In 2019, Google proudly announced that they had achieved what quantum computing researchers had been searching for for years: proof that the esoteric technique could surpass the traditional. But this demonstration of “quantum supremacy” is being challenged by researchers who claim to have predated Google on a relatively normal supercomputer.
To be clear, no one is saying that Google lied or misrepresented its work — the painstaking and groundbreaking research that led to the announcement of the quantum domination in 2019 is still hugely significant. But if this new article is correct, the competition between classical and quantum computing is still a game for everyone.
You can read the full story of how Google brought quantum from theory to reality in the original article, but here’s the very short version. Quantum computers like Sycamore are no better at anything than classical computers, with the exception of one task: simulating a quantum computer.
It sounds like a subterfuge, but the point of quantum supremacy is to prove the method’s viability by finding even one very specific and weird task that can do better than even the fastest supercomputer. Because that gets the quantum foot in the door to expand that library of tasks. Maybe eventually all tasks in quantum will be faster, but for Google’s purposes in 2019 there was only one, and they showed how and why in great detail.
Now, a team from the Chinese Academy of Sciences led by Pan Zhang has published a paper describing a new technique for simulating a quantum computer (specifically certain noise patterns it emits) that appears to take a fraction of the estimated time for classic calculation to do this in 2019.
Not being an expert on quantum computers or a professor of statistical physics myself, I can only give a general idea of the technique that Zhang et al have used. They cast the problem as a large 3D network of tensors, with the 53 qubits in Sycamore represented by a grid of nodes, extruded 20 times to represent the 20 cycles the Sycamore gates went through in the simulated process. The mathematical relationships between these tensors (each its own set of interrelated vectors) were then calculated using a cluster of 512 GPUs.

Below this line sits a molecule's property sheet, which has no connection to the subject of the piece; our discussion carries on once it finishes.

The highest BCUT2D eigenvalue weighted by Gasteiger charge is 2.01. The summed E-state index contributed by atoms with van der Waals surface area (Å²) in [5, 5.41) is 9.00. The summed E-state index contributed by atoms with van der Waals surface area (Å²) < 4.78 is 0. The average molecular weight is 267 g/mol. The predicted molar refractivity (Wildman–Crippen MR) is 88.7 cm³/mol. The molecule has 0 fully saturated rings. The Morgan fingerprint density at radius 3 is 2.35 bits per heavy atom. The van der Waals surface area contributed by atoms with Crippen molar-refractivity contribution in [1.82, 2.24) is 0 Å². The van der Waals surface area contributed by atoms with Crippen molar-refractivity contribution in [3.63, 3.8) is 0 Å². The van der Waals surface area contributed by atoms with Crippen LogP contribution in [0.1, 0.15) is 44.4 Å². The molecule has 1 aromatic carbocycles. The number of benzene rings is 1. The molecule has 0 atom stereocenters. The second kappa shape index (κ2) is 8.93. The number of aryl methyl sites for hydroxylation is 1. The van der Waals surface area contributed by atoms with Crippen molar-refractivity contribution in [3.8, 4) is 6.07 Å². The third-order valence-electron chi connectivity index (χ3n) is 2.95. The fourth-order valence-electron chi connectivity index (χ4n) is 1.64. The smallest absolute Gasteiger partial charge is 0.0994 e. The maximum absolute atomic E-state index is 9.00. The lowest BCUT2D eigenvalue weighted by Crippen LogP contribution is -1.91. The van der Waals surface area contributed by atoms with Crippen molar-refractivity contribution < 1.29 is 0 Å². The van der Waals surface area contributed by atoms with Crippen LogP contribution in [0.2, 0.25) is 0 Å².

Google’s original article estimated that running this simulation scale on the most powerful supercomputer available at the time (Summit at Oak Ridge National Laboratory) would take about 10,000 years — though just to be clear, that was their estimate for 54 qubits covering 25 cycles. 53 qubits doing 20 is significantly less complex, but would still take on the order of several years by their estimate.
Zhang’s group claims to have done it in 15 hours. And if they had access to a real supercomputer like Summit, it could happen in a handful of seconds — faster than Sycamore. Their paper will be published in the journal Physical assessment letters; you can read it here (PDF).
These results have yet to be fully vetted and replicated by those who have knowledge of such things, but there is no reason to think it is some kind of error or trickery. Google even admitted that the baton may be passed back and forth a few times before supremacy is firmly established, because it is incredibly difficult to build and program quantum computers, while classical computers and their software are constantly being improved. (Others in the quantum world were initially skeptical of their claims, but some are direct competitors.)
As quantum scientist Dominik Hangleiter of the University of Maryland told Sciencethis is in no way a black eye for Google or a knockout for quantum in general: “The Google experiment did what it was supposed to do, start this race.”
Google may very well hit back with new claims of its own — it hasn’t been sitting idle either — and I’ve reached out to the company for comment. But the fact that it is even competitive is good news for everyone involved; this is an exciting area of computing, and work like that of Google and Zhang continues to raise the bar for everyone.